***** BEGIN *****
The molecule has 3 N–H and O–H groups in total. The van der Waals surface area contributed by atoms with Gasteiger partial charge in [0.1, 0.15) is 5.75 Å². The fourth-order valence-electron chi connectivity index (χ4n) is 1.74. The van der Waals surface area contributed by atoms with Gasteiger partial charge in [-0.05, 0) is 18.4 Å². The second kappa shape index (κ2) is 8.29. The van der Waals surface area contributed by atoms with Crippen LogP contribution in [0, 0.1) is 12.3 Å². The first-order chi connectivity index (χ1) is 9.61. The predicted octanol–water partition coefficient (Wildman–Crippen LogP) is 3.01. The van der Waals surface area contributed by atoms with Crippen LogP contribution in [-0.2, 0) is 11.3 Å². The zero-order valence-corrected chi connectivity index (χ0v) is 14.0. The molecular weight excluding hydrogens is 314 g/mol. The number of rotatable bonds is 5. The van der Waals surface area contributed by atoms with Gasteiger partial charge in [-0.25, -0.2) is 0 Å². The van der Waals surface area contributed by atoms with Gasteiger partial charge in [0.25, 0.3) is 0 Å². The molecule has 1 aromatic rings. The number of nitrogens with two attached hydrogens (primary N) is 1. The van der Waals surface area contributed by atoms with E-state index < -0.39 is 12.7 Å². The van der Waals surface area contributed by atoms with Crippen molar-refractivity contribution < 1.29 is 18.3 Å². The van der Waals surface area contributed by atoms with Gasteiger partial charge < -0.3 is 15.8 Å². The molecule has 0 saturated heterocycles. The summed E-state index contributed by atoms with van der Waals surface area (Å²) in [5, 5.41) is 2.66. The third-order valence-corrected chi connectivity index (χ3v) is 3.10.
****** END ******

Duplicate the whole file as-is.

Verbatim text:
The molecule has 3 N–H and O–H groups in total. The van der Waals surface area contributed by atoms with Gasteiger partial charge in [0.1, 0.15) is 5.75 Å². The fourth-order valence-electron chi connectivity index (χ4n) is 1.74. The van der Waals surface area contributed by atoms with Gasteiger partial charge in [-0.05, 0) is 18.4 Å². The second kappa shape index (κ2) is 8.29. The van der Waals surface area contributed by atoms with Crippen LogP contribution in [0, 0.1) is 12.3 Å². The first-order chi connectivity index (χ1) is 9.61. The predicted octanol–water partition coefficient (Wildman–Crippen LogP) is 3.01. The van der Waals surface area contributed by atoms with Crippen LogP contribution in [-0.2, 0) is 11.3 Å². The zero-order valence-corrected chi connectivity index (χ0v) is 14.0. The molecular weight excluding hydrogens is 314 g/mol. The number of rotatable bonds is 5. The van der Waals surface area contributed by atoms with Gasteiger partial charge in [-0.25, -0.2) is 0 Å². The van der Waals surface area contributed by atoms with Gasteiger partial charge in [0.25, 0.3) is 0 Å². The molecule has 1 aromatic rings. The number of nitrogens with two attached hydrogens (primary N) is 1. The van der Waals surface area contributed by atoms with E-state index < -0.39 is 12.7 Å². The van der Waals surface area contributed by atoms with Crippen molar-refractivity contribution < 1.29 is 18.3 Å². The van der Waals surface area contributed by atoms with Gasteiger partial charge < -0.3 is 15.8 Å². The molecule has 0 saturated heterocycles. The summed E-state index contributed by atoms with van der Waals surface area (Å²) in [5, 5.41) is 2.66. The third-order valence-corrected chi connectivity index (χ3v) is 3.10.